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DSLR Focus Points


Binnacle

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What are the advantages of a multipoint focus system?
I have a Nikon D60 which has three AF-area modes -
1. Closest subject
2. Dynamic area
3. Single point.
I mainly use single point and can more or less work out the depth of field by selecting the appropriate aperture.
A lot of new cameras have eleven or more focus points , how do these work? Do they average out the scene and set the correct aperture or what do they do?
I will shortly be looking to change my camera and this is one feature that confuses me.

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hssutton

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First things first, Focus Points do not control or set the aperture, so have no control over DOF.
All they do is set the focus.

The DOF is controlled exclusively by the aperture, which is set either manually or automatically depending on what mode you have set.

The benefit of multi focus points is that you can move/select where you want the main point of focus to be. This does away with prefocussing and then re-composing.

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Binnacle

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Thanks for your detailed explanation .

I think what confused me was thinking back to a film SLR I owned which had a feature that allowed you to focus on a near object and then again on a far object , the camera would select a setting to keep everything inbetween in focus.
So ,looking forward to multi focus ,it's just something to get used to and hopefully enjoy.

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ventanas

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My advice for what it's worth - never, never use Closest Subject. You have no control at all over where the camera focuses.
Dynamic is ok, but if the camera "sees" movement the focus will shift. OK if that's what you want.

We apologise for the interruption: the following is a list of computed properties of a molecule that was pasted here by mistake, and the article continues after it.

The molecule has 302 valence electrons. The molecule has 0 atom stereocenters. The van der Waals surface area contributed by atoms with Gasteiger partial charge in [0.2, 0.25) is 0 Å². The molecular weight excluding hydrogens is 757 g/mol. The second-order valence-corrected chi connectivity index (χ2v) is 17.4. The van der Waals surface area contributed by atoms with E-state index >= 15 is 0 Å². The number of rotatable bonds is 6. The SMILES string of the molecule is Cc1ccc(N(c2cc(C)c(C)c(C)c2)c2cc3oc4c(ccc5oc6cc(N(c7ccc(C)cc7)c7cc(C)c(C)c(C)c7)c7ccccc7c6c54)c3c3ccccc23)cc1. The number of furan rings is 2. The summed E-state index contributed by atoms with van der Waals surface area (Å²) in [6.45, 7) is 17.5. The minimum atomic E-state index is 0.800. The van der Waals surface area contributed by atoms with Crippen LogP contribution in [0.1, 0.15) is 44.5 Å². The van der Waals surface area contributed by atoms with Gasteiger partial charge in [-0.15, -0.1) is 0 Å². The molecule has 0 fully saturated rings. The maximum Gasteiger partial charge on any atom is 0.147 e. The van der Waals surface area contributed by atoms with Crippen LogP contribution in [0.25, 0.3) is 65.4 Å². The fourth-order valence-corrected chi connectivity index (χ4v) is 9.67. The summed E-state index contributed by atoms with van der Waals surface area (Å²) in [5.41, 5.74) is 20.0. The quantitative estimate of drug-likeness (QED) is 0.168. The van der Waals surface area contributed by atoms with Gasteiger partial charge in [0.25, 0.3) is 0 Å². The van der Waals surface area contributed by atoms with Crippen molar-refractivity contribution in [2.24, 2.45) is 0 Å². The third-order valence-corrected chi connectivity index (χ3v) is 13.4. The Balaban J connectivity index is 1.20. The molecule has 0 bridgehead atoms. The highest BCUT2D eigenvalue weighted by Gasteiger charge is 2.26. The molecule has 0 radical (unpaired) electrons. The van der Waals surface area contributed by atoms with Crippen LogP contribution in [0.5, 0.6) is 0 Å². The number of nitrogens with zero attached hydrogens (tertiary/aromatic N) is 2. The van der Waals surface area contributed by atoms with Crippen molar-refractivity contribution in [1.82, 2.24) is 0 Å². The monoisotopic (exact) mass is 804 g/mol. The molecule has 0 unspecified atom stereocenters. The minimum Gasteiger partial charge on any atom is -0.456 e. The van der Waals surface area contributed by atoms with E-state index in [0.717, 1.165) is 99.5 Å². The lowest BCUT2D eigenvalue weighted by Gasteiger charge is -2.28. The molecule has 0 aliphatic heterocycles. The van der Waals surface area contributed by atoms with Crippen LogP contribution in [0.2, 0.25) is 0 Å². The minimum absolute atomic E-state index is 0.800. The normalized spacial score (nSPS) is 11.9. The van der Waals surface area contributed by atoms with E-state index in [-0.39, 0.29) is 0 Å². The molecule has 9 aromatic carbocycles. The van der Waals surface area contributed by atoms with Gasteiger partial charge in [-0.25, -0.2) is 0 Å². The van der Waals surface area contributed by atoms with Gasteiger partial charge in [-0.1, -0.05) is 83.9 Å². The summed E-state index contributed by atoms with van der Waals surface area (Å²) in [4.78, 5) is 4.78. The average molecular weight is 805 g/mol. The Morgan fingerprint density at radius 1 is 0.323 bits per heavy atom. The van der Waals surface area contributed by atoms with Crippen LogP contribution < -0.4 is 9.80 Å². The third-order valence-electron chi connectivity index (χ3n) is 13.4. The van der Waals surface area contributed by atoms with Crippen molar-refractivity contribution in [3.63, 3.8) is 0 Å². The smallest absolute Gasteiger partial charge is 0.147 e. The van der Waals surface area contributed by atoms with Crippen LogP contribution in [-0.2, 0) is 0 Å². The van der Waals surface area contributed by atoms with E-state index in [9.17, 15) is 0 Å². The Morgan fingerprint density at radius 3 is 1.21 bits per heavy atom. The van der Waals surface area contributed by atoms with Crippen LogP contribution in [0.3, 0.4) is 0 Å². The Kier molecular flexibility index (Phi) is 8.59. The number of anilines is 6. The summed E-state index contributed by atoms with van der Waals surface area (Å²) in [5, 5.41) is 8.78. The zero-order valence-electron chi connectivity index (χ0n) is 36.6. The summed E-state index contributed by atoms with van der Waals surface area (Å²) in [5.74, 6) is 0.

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donki

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Correct me if I am wrong but I would say the focus points do affect depth of field. If you are taking a potrait and say select a single focus point over the subject's eye this will where the image will be clearly in focus. If using a large aperture say F1.8 the depth of field will be set around this focus point. Of course the size of aperture effects if a DOF is shallow or long but the focus points effect where the depth of field is placed, please correct me if I am wrong but When I am shotting that certainly seems to be the way of it.

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cycoze

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Where you focus will indeed determine where the "in focus" part of the image will be...

What hssutton has said is correct in that DOF is controlled by the aperture, which is set either manually or automatically.

Some cameras, a few Canons for example do have an A-DEP setting 'auto depth of field' which lets the camera set the aperture to cover a certain area for the DOF (which comes under automatically as pointed out by hssutton), which is what I believe is what Binnacle was asking about in the first place.

Canon have taken that off some newer models and used a DEP (DOF preview) button instead, this allows you to quickly check the DOF through the view finder when you have manually changed the aperture and ultimately the DOF.

Again as already said the focussing points can be manually selected say to focus on an object on the rule of thirds point so that is in focus, using a shallow DOF would then blur out the foreground and background to a degree.

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